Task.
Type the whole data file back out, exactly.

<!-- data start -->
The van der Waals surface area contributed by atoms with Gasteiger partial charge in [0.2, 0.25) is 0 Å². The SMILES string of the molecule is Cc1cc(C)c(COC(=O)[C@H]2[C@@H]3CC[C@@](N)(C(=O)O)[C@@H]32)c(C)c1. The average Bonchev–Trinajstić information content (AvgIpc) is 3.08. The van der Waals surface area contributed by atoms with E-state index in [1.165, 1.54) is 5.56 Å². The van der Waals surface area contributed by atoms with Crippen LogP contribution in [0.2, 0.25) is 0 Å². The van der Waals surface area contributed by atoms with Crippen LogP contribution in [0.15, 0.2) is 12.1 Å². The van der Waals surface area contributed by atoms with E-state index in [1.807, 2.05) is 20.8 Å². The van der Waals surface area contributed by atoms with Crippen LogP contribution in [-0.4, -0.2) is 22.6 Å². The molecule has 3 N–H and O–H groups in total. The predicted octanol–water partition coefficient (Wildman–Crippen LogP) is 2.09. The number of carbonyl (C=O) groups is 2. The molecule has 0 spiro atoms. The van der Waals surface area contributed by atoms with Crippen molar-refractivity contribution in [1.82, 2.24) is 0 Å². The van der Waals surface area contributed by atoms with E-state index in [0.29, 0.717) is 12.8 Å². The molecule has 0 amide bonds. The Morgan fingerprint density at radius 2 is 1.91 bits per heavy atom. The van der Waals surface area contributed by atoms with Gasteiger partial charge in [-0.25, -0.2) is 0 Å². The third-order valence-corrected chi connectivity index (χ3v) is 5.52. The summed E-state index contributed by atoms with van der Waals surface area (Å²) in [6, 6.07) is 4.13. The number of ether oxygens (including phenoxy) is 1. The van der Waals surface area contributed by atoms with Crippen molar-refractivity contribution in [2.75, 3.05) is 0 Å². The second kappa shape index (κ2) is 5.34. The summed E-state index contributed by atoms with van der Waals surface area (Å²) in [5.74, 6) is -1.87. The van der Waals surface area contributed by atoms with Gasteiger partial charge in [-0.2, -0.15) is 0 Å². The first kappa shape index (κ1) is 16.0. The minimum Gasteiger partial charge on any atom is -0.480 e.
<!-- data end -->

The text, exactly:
The van der Waals surface area contributed by atoms with Gasteiger partial charge in [0.2, 0.25) is 0 Å². The SMILES string of the molecule is Cc1cc(C)c(COC(=O)[C@H]2[C@@H]3CC[C@@](N)(C(=O)O)[C@@H]32)c(C)c1. The average Bonchev–Trinajstić information content (AvgIpc) is 3.08. The van der Waals surface area contributed by atoms with E-state index in [1.165, 1.54) is 5.56 Å². The van der Waals surface area contributed by atoms with Crippen LogP contribution in [0.2, 0.25) is 0 Å². The van der Waals surface area contributed by atoms with Crippen LogP contribution in [0.15, 0.2) is 12.1 Å². The van der Waals surface area contributed by atoms with E-state index in [1.807, 2.05) is 20.8 Å². The van der Waals surface area contributed by atoms with Crippen LogP contribution in [-0.4, -0.2) is 22.6 Å². The molecule has 3 N–H and O–H groups in total. The predicted octanol–water partition coefficient (Wildman–Crippen LogP) is 2.09. The number of carbonyl (C=O) groups is 2. The molecule has 0 spiro atoms. The van der Waals surface area contributed by atoms with Crippen molar-refractivity contribution in [1.82, 2.24) is 0 Å². The van der Waals surface area contributed by atoms with E-state index in [0.29, 0.717) is 12.8 Å². The molecule has 0 amide bonds. The Morgan fingerprint density at radius 2 is 1.91 bits per heavy atom. The van der Waals surface area contributed by atoms with Gasteiger partial charge in [-0.25, -0.2) is 0 Å². The third-order valence-corrected chi connectivity index (χ3v) is 5.52. The summed E-state index contributed by atoms with van der Waals surface area (Å²) in [6, 6.07) is 4.13. The number of ether oxygens (including phenoxy) is 1. The van der Waals surface area contributed by atoms with Crippen molar-refractivity contribution in [2.75, 3.05) is 0 Å². The second kappa shape index (κ2) is 5.34. The summed E-state index contributed by atoms with van der Waals surface area (Å²) in [5.74, 6) is -1.87. The van der Waals surface area contributed by atoms with Gasteiger partial charge in [-0.2, -0.15) is 0 Å². The first kappa shape index (κ1) is 16.0. The minimum Gasteiger partial charge on any atom is -0.480 e.